On the other hand, the AGS Laboratory does provide crown and pavilion measurements for fancy shape diamonds. Plus, the ASET map shown on the lab report to the left verifies the light performance.
In that case, I’m certain that this Black by Brian Gavin Cushion cut diamond exhibits a high volume of light return. At the same time, I can see how evenly light is reflecting throughout the diamond. Under those circumstances, it should be clear why I prefer the American Gem Society Laboratory.
The Best Shape for Cushion Cut Diamonds:
Another key point that you’re going to want to consider is the length to width ratio of cushion cut diamonds. In the first place, the length to width ratio is simply a way to visualize the outline or shape. As a matter of fact, it will help you determine whether a cushion shape diamond is more square or rectangular.
In other words, a cushion-cut diamond with a length to width ratio of 1.00:1.00 will be perfectly square.
Whereas a cushion cut diamond with a length to width ratio of 1.40:1.00 will be more rectangular.
In order to determine the length to width ratio, simply divide the length by the width. For example, the diamond above measures 6.40 x 5.79 x 4.12 millimeters. In which case, if you divide 6.40 by 5.79 you’ll get a length to width ratio of 1.10:1.00. Under those circumstances, you’ll see that this Ritani Cushion cut diamond is not quite perfectly square.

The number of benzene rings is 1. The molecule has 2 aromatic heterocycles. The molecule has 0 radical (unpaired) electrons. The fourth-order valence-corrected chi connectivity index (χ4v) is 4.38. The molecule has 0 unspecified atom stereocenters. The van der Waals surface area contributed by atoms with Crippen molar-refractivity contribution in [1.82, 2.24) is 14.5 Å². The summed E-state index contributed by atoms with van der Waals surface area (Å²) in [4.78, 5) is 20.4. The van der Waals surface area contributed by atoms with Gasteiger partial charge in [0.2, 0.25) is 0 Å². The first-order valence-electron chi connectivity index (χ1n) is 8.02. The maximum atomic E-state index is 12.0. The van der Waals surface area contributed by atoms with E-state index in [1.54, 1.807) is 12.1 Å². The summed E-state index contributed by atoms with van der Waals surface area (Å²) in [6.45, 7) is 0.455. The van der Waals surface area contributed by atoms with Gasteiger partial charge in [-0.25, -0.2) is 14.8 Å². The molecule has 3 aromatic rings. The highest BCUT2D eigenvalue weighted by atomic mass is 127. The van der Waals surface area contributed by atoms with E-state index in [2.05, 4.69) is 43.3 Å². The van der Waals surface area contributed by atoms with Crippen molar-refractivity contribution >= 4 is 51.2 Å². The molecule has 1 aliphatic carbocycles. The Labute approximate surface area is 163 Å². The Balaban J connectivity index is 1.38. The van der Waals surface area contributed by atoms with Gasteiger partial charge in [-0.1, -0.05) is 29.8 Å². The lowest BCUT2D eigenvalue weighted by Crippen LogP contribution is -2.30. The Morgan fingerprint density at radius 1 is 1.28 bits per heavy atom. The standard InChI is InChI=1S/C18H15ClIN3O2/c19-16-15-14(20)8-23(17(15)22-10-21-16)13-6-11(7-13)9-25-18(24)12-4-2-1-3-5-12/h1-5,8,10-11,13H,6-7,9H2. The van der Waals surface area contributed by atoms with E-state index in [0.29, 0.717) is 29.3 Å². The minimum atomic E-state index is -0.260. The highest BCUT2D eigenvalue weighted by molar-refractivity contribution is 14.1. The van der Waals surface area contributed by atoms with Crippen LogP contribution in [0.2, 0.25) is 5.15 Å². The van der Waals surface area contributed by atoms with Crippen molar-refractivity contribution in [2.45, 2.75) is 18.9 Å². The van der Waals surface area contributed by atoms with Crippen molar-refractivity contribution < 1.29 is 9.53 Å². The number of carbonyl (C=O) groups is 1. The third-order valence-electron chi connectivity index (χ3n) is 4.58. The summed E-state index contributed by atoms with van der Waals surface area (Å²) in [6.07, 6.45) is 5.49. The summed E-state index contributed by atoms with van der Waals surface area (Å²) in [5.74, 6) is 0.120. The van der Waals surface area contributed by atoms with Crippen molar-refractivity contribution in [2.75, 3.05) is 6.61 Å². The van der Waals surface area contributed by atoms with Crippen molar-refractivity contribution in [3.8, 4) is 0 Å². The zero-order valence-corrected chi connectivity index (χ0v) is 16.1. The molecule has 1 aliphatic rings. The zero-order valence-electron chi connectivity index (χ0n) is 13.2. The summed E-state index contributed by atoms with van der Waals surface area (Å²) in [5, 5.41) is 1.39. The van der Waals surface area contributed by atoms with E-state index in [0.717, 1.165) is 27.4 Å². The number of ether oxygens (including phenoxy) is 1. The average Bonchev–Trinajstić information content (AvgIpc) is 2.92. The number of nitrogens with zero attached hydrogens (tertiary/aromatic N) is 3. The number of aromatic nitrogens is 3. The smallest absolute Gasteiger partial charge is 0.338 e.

Ritani Cushion Cut Diamond Reviews: GIA 1146858219
Now, let’s look at this 1.36 carat, I-color, VVS-2 clarity, cushion modified brilliant cut diamond from Ritani. As you can see by the plotting diagram on the lab report, it also has the same facet structure. Under those circumstances, the sparkle should be larger in size and bolder in appearance.
Unfortunately, the diamond comes with a diamond grading report from the GIA Gem Trade Laboratory. In that case, we’re not able to estimate the balance of brilliance and dispersion.
Be that as it may, we could guesstimate the crown height if we could see the diamond from a side profile. In that event, I usually prefer a crown height of approximately 15%. Generally speaking, that means that a crown height between 14 – 15.5% should be acceptable.
If the crown height is shallower then it’s likely to produce more brilliance and less dispersion. Whereas if it’s around 16% then it’s probably going to create more dispersion. At the same time, it will probably make the middle of the diamond look dark under certain lighting conditions.